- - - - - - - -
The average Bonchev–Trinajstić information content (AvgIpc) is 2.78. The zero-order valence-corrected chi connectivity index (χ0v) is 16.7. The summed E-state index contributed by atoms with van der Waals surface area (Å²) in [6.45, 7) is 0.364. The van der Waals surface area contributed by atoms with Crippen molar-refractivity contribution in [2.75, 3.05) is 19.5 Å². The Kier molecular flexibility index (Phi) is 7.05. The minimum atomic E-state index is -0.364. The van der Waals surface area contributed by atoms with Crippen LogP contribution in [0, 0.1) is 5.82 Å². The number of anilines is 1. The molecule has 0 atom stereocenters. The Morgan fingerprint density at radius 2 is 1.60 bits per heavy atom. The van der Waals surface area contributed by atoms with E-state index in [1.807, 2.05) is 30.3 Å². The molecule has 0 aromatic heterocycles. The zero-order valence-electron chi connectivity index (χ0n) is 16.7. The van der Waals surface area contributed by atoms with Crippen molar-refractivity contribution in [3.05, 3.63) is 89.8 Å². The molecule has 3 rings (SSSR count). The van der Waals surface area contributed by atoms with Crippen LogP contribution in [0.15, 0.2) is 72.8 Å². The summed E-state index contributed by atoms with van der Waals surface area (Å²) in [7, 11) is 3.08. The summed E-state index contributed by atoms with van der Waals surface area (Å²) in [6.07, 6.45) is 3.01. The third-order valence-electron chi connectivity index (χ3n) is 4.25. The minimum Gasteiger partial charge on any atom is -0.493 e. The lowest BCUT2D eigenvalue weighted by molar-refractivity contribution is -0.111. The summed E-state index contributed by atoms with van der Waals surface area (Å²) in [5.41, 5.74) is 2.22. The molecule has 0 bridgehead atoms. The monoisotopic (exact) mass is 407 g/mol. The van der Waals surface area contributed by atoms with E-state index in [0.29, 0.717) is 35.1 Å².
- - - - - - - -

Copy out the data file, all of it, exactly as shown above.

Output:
The average Bonchev–Trinajstić information content (AvgIpc) is 2.78. The zero-order valence-corrected chi connectivity index (χ0v) is 16.7. The summed E-state index contributed by atoms with van der Waals surface area (Å²) in [6.45, 7) is 0.364. The van der Waals surface area contributed by atoms with Crippen molar-refractivity contribution in [2.75, 3.05) is 19.5 Å². The Kier molecular flexibility index (Phi) is 7.05. The minimum atomic E-state index is -0.364. The van der Waals surface area contributed by atoms with Crippen LogP contribution in [0, 0.1) is 5.82 Å². The number of anilines is 1. The molecule has 0 atom stereocenters. The Morgan fingerprint density at radius 2 is 1.60 bits per heavy atom. The van der Waals surface area contributed by atoms with E-state index in [1.807, 2.05) is 30.3 Å². The molecule has 0 aromatic heterocycles. The zero-order valence-electron chi connectivity index (χ0n) is 16.7. The van der Waals surface area contributed by atoms with Crippen molar-refractivity contribution in [3.05, 3.63) is 89.8 Å². The molecule has 3 rings (SSSR count). The van der Waals surface area contributed by atoms with Crippen LogP contribution in [0.15, 0.2) is 72.8 Å². The summed E-state index contributed by atoms with van der Waals surface area (Å²) in [7, 11) is 3.08. The summed E-state index contributed by atoms with van der Waals surface area (Å²) in [6.07, 6.45) is 3.01. The third-order valence-electron chi connectivity index (χ3n) is 4.25. The minimum Gasteiger partial charge on any atom is -0.493 e. The lowest BCUT2D eigenvalue weighted by molar-refractivity contribution is -0.111. The summed E-state index contributed by atoms with van der Waals surface area (Å²) in [5.41, 5.74) is 2.22. The molecule has 0 bridgehead atoms. The monoisotopic (exact) mass is 407 g/mol. The van der Waals surface area contributed by atoms with E-state index in [0.29, 0.717) is 35.1 Å².